- (a)offered to resolve the instant application on the basis that the Councillors each pay 65% of their respective one-seventh share of the Council's costs of the applications for reinstatement; and
- (b)informed the Councillors that, if the offer to settle were not accepted, the Councillors would be subject to an application for costs to pay the Council's costs of the instant application.
- I make the following orders:
- The Councillors pay the Council's costs of the applications for reinstatement and the instant application assessed on the standard basis according to the Supreme Court scale.
- If the parties do not agree upon the costs within 14 days of this decision, then:
- (a)the Council is to file in the Industrial Registry and serve on the Councillors its schedule of costs within 28 days of the date of this decision;
- (b)the Councillors are to file in the Industrial Registry and serve on the Council any objections to the schedule of costs within 28 days of being served therewith; and
- (c)the Industrial Registrar is to assess the costs upon receipt of the schedule of costs and any objections.
- The costs to be paid by the Councillors, whether agreed or assessed, are to be paid within 28 days of agreement or assessment.
 For clarity, I will hereinafter refer to the applicants in the substantive proceedings as the Councillors, and the Respondent in the substantive proceedings as the Council.
 Wendt & Ors v Ipswich City Council  QIRC 002.
 See s 570.
 Tomvald v Toll Transport Pty Ltd  FCA 1208, 85 .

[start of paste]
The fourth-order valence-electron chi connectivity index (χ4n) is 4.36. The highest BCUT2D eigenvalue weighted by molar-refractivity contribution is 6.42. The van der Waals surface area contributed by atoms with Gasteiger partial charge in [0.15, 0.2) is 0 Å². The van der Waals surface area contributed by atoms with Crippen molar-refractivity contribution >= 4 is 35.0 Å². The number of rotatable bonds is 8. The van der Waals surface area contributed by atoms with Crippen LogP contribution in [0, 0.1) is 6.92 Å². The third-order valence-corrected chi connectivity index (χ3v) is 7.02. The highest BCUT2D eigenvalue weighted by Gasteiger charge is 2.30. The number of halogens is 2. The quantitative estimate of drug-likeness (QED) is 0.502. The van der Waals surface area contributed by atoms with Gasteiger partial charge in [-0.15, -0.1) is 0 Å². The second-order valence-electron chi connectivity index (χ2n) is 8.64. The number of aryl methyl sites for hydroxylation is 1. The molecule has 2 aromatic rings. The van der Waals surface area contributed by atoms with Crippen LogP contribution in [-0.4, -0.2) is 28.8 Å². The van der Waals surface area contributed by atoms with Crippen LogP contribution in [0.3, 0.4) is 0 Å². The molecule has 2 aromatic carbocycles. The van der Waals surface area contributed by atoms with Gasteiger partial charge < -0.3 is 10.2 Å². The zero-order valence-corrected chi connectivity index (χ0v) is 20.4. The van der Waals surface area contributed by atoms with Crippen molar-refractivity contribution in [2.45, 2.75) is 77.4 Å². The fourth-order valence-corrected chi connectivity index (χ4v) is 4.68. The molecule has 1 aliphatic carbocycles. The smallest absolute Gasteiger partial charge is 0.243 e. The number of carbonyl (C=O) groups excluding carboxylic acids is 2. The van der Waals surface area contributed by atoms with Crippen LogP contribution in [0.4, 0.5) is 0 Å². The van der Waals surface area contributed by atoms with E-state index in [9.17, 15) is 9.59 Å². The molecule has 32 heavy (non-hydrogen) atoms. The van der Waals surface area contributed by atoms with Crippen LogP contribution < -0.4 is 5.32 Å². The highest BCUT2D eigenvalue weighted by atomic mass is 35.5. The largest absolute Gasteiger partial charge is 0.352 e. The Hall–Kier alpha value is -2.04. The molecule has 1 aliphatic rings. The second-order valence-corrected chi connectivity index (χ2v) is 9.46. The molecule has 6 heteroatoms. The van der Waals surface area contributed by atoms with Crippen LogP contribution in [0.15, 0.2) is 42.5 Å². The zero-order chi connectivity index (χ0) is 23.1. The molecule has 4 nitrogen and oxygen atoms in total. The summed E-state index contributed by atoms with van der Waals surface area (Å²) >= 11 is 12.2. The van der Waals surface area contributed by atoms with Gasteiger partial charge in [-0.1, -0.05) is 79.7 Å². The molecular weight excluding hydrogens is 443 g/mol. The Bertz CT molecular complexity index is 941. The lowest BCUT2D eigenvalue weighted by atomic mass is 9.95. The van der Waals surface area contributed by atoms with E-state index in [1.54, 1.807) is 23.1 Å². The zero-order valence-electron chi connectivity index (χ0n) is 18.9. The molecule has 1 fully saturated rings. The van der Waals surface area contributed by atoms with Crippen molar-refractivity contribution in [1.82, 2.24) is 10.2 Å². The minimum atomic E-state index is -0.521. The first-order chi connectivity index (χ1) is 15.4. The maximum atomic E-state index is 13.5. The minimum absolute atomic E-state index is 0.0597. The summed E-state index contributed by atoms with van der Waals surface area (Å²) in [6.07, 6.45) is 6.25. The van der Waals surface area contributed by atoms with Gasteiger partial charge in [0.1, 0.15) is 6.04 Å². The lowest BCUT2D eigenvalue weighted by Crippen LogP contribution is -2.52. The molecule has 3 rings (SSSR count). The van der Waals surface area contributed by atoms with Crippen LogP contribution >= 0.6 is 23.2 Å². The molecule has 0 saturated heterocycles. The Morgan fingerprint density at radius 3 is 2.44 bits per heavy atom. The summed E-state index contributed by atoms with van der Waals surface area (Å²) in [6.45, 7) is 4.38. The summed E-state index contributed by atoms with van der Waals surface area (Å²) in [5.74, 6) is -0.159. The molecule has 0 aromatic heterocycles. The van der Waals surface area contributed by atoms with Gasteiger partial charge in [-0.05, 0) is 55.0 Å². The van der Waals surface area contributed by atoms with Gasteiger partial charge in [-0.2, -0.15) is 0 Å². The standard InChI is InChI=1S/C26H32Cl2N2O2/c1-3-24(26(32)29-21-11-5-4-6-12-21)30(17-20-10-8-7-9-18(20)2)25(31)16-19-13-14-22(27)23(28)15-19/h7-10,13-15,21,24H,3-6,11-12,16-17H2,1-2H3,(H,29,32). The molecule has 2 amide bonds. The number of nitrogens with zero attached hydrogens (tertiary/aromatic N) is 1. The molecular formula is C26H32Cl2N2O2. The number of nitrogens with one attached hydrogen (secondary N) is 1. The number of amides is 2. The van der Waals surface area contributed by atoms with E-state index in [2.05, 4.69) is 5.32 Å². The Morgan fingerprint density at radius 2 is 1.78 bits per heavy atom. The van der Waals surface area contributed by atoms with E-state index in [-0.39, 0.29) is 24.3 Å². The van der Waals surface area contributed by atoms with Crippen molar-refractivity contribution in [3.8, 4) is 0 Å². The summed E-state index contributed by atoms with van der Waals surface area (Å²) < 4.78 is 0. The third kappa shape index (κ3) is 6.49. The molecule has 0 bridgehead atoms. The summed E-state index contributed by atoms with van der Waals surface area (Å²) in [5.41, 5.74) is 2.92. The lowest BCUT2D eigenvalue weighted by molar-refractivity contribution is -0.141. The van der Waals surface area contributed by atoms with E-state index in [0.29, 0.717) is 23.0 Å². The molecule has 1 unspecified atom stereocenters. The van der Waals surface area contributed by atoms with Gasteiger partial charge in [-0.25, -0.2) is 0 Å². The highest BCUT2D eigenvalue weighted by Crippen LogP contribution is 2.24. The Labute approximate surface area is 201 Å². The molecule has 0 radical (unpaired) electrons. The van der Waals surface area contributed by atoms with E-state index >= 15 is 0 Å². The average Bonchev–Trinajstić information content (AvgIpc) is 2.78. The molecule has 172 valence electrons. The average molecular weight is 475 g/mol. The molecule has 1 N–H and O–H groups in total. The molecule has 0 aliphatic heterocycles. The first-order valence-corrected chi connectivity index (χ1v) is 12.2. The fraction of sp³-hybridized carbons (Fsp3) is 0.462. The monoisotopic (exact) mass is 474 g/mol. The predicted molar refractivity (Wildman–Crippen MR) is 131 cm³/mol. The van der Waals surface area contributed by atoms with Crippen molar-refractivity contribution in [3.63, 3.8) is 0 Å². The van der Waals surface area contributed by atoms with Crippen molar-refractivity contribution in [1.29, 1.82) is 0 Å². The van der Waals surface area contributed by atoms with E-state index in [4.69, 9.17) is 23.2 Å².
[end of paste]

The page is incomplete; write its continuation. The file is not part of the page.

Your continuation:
Hutchinson v Comcare (No 5)  FCA 1665; Trustee for the MTGI Trust v Johnston (No 2)  FCAFC 190, 3  (Siopis, Collier and Katzmann JJ) citing Saxenan v PPF Asset Management Ltd  FCA 395, 2 ; Construction, Forestry, Mining and Energy Union and Others v Clarke (2008) 170 FCR 574, 582  (Tamberlin, Gyles and Gilmour JJ).
 Kanan v Australian Postal & Telecommunications Union (1992) 43 IR 257, 264-265.
 (2002) 169 QGIG 227.
 Hutchinson v Comcare (No 5)  FCA 1665, 3 .
 Industrial Relations Act 2016 s 320.
 Ibid s 317.
 (PR932454, Guidice P, Williams SDP and Simmonds C, 6 June 2003) 2-3.
 (2011) 211 IR 374.
 Ibid 376  (my emphasis) (footnotes omitted).
 Outline of Arguments on behalf of Costs Respondents filed 6 April 2020, 3.
 Burke v Simon Blackwood (Workers' Compensation Regulator)  ICQ 23, 5 .
 See Industrial Relations Act 2016 s 545(2)(b).
 Affidavit of Rebecca Pezzutti sworn 1 May 2020, Exhibit 2.
 r 70(2)(d).
 (1993) 46 FCR 225.
 Ibid 231.
 Filed with Outline of Arguments on behalf of Costs Respondents on 6 April 2020.
 (2005) 178 QGIG 118.
- Published Case Name:
Ipswich City Council v Wendt & Ors
- Shortened Case Name:
Ipswich City Council v Wendt & Ors
 QIRC 164
Member Knight IC
11 Sep 2020